A new trend in phishing has been discovered: Cybercriminals are crafting ** personalized social engineering attacks that exploit user cognitive bias **, according to new research from Security Advisor. Another of the most interesting data of the study that we will see is that people with more training can fall more easily in these attacks.
First, you have to know that cognitive bias refers to the mental shortcuts that humans unconsciously take when processing and interpreting information, before making decisions. The CEO of SecurityAdvisor, Sai Venkataraman, has explained to VentureBeat that with this trend, cybercriminals manipulate a recipient's thoughts and actions to convince them to engage in risky behavior, such as accessing a link or entering sensitive information on a website.
People with training can get more into deception
Something to keep in mind when you want to be able to identify these more advanced attacks is that they can be based on previous user behaviors. The report examined data from malware, phishing, email security, and other attacks in the real world and found that more educated people can access malicious links more often than individuals with little or no training.
In this regard, it was found that 11% of users who had had a single training session clicked on a phishing link. At the same time, 14% of users with five training sessions clicked on the link.
How can this be possible? There are many reasons. Cognitive biases used to trick people with more training in computer security take five forms.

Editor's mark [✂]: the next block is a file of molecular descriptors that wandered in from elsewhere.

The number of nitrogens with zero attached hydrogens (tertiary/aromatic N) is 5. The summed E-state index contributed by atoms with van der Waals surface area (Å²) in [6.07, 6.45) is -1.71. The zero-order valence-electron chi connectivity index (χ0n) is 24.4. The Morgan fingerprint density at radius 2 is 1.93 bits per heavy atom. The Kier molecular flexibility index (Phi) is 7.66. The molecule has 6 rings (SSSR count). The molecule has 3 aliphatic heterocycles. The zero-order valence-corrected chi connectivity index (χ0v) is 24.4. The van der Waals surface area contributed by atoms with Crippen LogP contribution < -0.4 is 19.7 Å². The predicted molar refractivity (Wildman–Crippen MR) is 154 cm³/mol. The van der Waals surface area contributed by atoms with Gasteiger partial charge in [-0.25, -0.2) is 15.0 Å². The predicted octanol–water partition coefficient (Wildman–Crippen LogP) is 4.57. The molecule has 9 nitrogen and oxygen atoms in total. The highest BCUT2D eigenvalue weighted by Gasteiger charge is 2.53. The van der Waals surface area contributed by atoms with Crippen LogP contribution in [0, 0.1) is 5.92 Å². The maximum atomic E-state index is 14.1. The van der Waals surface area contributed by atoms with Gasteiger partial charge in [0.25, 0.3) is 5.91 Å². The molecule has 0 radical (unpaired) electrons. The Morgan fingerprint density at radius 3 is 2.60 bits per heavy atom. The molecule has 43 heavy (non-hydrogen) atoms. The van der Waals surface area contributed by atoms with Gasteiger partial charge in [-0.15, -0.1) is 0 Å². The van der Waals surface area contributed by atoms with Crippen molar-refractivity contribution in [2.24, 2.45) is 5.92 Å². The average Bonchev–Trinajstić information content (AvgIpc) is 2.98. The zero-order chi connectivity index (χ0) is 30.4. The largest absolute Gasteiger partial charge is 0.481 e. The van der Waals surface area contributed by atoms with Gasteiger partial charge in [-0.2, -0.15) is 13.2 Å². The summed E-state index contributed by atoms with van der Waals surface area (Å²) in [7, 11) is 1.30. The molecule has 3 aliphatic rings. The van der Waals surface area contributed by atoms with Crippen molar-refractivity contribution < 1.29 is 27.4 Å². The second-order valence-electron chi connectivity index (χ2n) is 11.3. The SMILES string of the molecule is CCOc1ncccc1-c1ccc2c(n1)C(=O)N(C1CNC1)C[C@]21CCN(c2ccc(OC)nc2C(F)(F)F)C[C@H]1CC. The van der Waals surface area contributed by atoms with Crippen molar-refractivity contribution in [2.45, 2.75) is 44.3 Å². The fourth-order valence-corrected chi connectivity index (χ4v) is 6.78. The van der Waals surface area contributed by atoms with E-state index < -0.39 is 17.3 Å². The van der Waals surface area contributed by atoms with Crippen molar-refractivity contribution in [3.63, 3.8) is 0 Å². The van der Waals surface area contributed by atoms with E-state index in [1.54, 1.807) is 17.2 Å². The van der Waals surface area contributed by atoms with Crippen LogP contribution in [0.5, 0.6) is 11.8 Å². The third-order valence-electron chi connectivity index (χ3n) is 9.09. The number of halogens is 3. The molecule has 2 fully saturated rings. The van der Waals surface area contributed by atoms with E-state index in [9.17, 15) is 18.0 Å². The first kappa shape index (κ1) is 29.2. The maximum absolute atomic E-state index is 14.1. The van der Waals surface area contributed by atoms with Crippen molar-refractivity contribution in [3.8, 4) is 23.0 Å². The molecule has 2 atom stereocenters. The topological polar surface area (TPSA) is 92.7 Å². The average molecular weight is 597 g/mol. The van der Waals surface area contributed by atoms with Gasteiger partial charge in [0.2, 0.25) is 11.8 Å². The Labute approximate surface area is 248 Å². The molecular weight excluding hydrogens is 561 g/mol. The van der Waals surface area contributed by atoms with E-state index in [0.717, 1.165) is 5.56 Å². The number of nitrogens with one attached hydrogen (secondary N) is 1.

Five types of attacks that take advantage of cognitive bias
On the one hand there is the halo effect that uses a brand or company name that the user trusts or also uses scams such as fake invitations to university lectures to senior managers.
Second is the so-called "hyperbolic discount" who has discovered that there is a penchant for people to choose a reward that gives immediate results. Here is the typical phishing attack that promises that by accessing a link you can get a check with money or a discount for a computer. According to experts, this practice has been around for a long time but continues to attract victims.
On the other hand there is the effect of curiosity. It has been found in 17% of phishing attacks. In this type of attack, an executive may receive information about exclusive access to an unnamed event, and the desire to know more about the event could lead the executive into the trap.
On the other hand, the so-called recency effect It takes advantage of the tendency to remember recent events that appears on many mail servers. For example, information about COVID-19 vaccines that can be used to get the user to access a malicious link.
Finally, the authority bias it is based on the willingness of people to trust the opinions of an authority figure. An attacker using this bias can pose as a senior manager or even the CEO of a company.
SecurityAdvisor found that Senior executives are targeted 50 times more than non-senior employees, followed by members of IT security teams, who are attacked 43.5 times more than normal employees. The prejudices used are also different.
To address top executives, cybercriminals tend to employ the halo effect or curiosity biasWhile most IT security scams used the curiosity bias, to name a few.